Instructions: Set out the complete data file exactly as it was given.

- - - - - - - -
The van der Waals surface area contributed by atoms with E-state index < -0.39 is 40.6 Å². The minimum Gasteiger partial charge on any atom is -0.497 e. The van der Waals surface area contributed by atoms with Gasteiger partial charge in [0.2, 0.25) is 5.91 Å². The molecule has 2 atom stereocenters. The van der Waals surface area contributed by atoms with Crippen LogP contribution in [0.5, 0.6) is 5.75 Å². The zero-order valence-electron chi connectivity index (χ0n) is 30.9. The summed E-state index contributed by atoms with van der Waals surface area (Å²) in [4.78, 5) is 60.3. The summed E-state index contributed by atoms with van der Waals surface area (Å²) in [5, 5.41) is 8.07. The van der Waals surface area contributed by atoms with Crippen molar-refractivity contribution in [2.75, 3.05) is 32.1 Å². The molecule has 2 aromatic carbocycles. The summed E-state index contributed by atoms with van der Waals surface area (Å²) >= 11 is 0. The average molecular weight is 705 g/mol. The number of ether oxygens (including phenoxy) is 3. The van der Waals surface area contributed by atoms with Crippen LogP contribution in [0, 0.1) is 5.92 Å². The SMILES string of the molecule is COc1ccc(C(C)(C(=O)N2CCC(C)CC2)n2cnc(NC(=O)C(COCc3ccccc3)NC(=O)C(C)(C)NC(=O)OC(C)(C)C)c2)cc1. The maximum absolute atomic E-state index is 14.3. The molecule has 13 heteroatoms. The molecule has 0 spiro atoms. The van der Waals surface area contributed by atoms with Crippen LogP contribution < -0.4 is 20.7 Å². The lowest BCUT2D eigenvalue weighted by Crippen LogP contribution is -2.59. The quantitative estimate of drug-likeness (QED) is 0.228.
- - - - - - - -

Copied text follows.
The van der Waals surface area contributed by atoms with E-state index < -0.39 is 40.6 Å². The minimum Gasteiger partial charge on any atom is -0.497 e. The van der Waals surface area contributed by atoms with Gasteiger partial charge in [0.2, 0.25) is 5.91 Å². The molecule has 2 atom stereocenters. The van der Waals surface area contributed by atoms with Crippen LogP contribution in [0.5, 0.6) is 5.75 Å². The zero-order valence-electron chi connectivity index (χ0n) is 30.9. The summed E-state index contributed by atoms with van der Waals surface area (Å²) in [4.78, 5) is 60.3. The summed E-state index contributed by atoms with van der Waals surface area (Å²) in [5, 5.41) is 8.07. The van der Waals surface area contributed by atoms with Crippen molar-refractivity contribution in [2.75, 3.05) is 32.1 Å². The molecule has 2 aromatic carbocycles. The summed E-state index contributed by atoms with van der Waals surface area (Å²) >= 11 is 0. The average molecular weight is 705 g/mol. The number of ether oxygens (including phenoxy) is 3. The van der Waals surface area contributed by atoms with Crippen LogP contribution in [0, 0.1) is 5.92 Å². The SMILES string of the molecule is COc1ccc(C(C)(C(=O)N2CCC(C)CC2)n2cnc(NC(=O)C(COCc3ccccc3)NC(=O)C(C)(C)NC(=O)OC(C)(C)C)c2)cc1. The maximum absolute atomic E-state index is 14.3. The molecule has 13 heteroatoms. The molecule has 0 spiro atoms. The van der Waals surface area contributed by atoms with Crippen LogP contribution < -0.4 is 20.7 Å². The lowest BCUT2D eigenvalue weighted by Crippen LogP contribution is -2.59. The quantitative estimate of drug-likeness (QED) is 0.228.